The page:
Almost fifteen years later, Warner Bros. has brought that saga to the animated screen. However, instead of just showing us a 90-minute slugfest with the ultra-powerful Doomsday, the new animated film “Superman: Doomsday” also gives us the story of what happens after Superman dies.
If you haven’t read the series of comics this film is based on, you won’t be lost. In fact, this is an excellent summation of the saga, and in the condensed format, it’s quite compelling.
This is the first animated Superman feature to carry a PG-13 rating, and it is deserved. While the violence is a bit much for a younger audience, this is great for the adult fans, those like me who have grown up with the comics. It’s also a nice throw-back to a time when comics weren’t necessarily just for kids.
I really enjoyed this latest animated feature from the DC universe. It holds up well against the Marvel features we’ve seem come out lately. The hope is that further features (including the upcoming “Justice League: The New Frontier”) will be equally as satisfying.
The DVD comes with more than an hour of bonus features, including a comprehensive documentary about the inspiration and making of the film, commentary by the filmmakers, a behind-the-scenes featurette and a look at the new Justice League film. There’s also a set-top game that allows you to direct Superman in his battle with Doomsday.
"TOM & JERRY: SPOTLIGHT COLLECTION 3"
Warner Bros. (who now owns this library of cartoons) has released the third volume in its Spotlight Collection, which completes the presentation of the Hanna/Barbara theatrical shorts. Many of these stories feature side characters like Spike the bulldog and Jerry’s feathered friends.
The greatest part about this DVD collection is that the shorts are presented uncut and unedited. While you can catch a lot of the classic MGM cartoons on Cartoon Network, they’ve been cut for the sensitive audience. However, these shorts on the DVD include all the inappropriate violence, gunplay and racial stereotypes. It’s not that I’m a racist, but this is a part of history, and the sanitizing of classic media borders on Big Brother thought police, in my humble opinion.
So sure, we see politically incorrect references to African Americans, Native Americans and Asians, but in a strange way, that’s part of the overall charm. In the end, these shorts aren’t meant to be evil or “wrong” (as is stated in the DVD’s disclaimer). They are a reflection of their time. And in any respect, can’t we all stop being such reactionary killjoys?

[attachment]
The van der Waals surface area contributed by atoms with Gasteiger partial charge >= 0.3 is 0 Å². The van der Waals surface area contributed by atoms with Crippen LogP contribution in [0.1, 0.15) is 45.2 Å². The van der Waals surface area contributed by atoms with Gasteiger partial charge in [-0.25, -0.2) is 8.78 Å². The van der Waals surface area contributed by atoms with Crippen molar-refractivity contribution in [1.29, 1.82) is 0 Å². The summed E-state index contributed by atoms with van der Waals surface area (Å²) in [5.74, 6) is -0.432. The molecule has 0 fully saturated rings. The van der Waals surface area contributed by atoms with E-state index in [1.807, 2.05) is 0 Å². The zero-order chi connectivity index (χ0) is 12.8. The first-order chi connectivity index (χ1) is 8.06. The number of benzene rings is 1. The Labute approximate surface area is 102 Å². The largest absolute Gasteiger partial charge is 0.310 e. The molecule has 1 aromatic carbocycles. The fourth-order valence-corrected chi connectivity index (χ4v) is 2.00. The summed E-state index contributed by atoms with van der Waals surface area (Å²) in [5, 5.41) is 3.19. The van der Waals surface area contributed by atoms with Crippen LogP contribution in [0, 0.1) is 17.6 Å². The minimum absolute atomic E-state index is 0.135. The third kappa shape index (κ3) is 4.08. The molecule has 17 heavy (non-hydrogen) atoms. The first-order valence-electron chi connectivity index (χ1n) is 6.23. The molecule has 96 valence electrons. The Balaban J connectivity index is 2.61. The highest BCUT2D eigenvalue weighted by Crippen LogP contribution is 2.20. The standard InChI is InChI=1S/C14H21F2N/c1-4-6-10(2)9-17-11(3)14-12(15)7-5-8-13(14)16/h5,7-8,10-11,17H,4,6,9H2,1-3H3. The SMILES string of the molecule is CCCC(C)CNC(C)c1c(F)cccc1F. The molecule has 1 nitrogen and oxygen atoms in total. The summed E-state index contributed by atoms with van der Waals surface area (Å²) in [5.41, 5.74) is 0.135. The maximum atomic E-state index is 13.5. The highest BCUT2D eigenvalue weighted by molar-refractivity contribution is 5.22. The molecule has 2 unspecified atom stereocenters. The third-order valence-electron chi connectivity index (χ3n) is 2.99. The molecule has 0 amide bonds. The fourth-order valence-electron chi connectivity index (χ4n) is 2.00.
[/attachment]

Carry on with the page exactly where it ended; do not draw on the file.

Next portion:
The entire Spotlight Collection is a treat for any collector or Tom & Jerry fan. Included on the two discs are 35 classic cartoons, a history of the animation team the made them and the 2005 release “The Karate Guard,” which was Joseph Barbara’s last cartoon he spearheaded.
"STARGATE: ATLANTIS – THE COMPLETE THIRD SEASON"
Now that I’ve seen the third season, I can say that I’m seriously hooked. While the show has many elements to past “Star Trek” series (including the beaming technology and the outpost on the edge of another galaxy), it’s far superior to many shows in that series. Primarily what makes it stand out to me is that is shows the universe as a dangerous place and doesn’t carry the overly peace-nicky U.N. message of “Star Trek.”
The third season picks up with Dr. McKay and Ronon trapped on a Wraith ship that knows the location of Earth. Of course, we see our friends prevail and return home to find deeper problems. This season is populated with new enemies beyond the standard Wraith. There’s Michael, the Wraith-human hybrid who has his own agenda. There’s also new Replicators in the Pegasus galaxy with revenge on their minds.
Additionally, the third season saw a development in the characters, giving us a greater look into their personal lives. New friendships are strengthened, my favorite being the unusual duo of Colonel Shepherd and Dr. McKay.
The shows continue to provide solid action and suspense with a healthy dose of geekiness. I love the set-up of the show and the fact that the Atlantis team gets into a fair number of scrapes by making some really bad decisions, and most of the solutions are not candy-coated. I’m now sucked in, and I’m watching the fourth season before it comes to DVD.
The DVD set for the third season comes with bountiful special features. Each of the five discs contains a “Mission Directive” spotlight on a selected episode. There’s also additional spotlights on actors or elements of the show. Additional features include commentary on selected episodes and photo galleries.
"PRISON BREAK: SEASON TWO"
As much as I could piece together what preceded these final two episodes, I can see the show is a solid, tense drama. However, I can’t say how well things were wrapped up. Leaving things open to a third season, “Prison Break” put an end to some storylines and answered some questions with plenty of loose ends.
The special features include two interesting documentaries. One examines how the show was reinvented from a break-out show in season one to an on-the-run show in season two. The other documentary shows how the production city of Dallas served as the backdrop for the entire country and beyond. There’s also a spotlight remix on the “Prison Break” musical theme.
"FAMILY GUY: VOLUME 5"
As best as I can tell from the scattered special features on the final disc in “Family Guy: Volume 5,” the Griffin traditions of not being afraid to offend are held true. Touching on such topics as doctor molestation and prostate cancer, “Family Guy” still seems to have it. And the geek in me also appreciates the pop culture references that go beyond “Star Wars” to more obscure films like “Time Bandits.”
If only I could have seen all the episodes and not just the animatics of three of them, as presented in the special features.
Other special features on this volume include deleted scenes, a promo about the Family Guy line of toys and detailed instructions on how to draw Peter.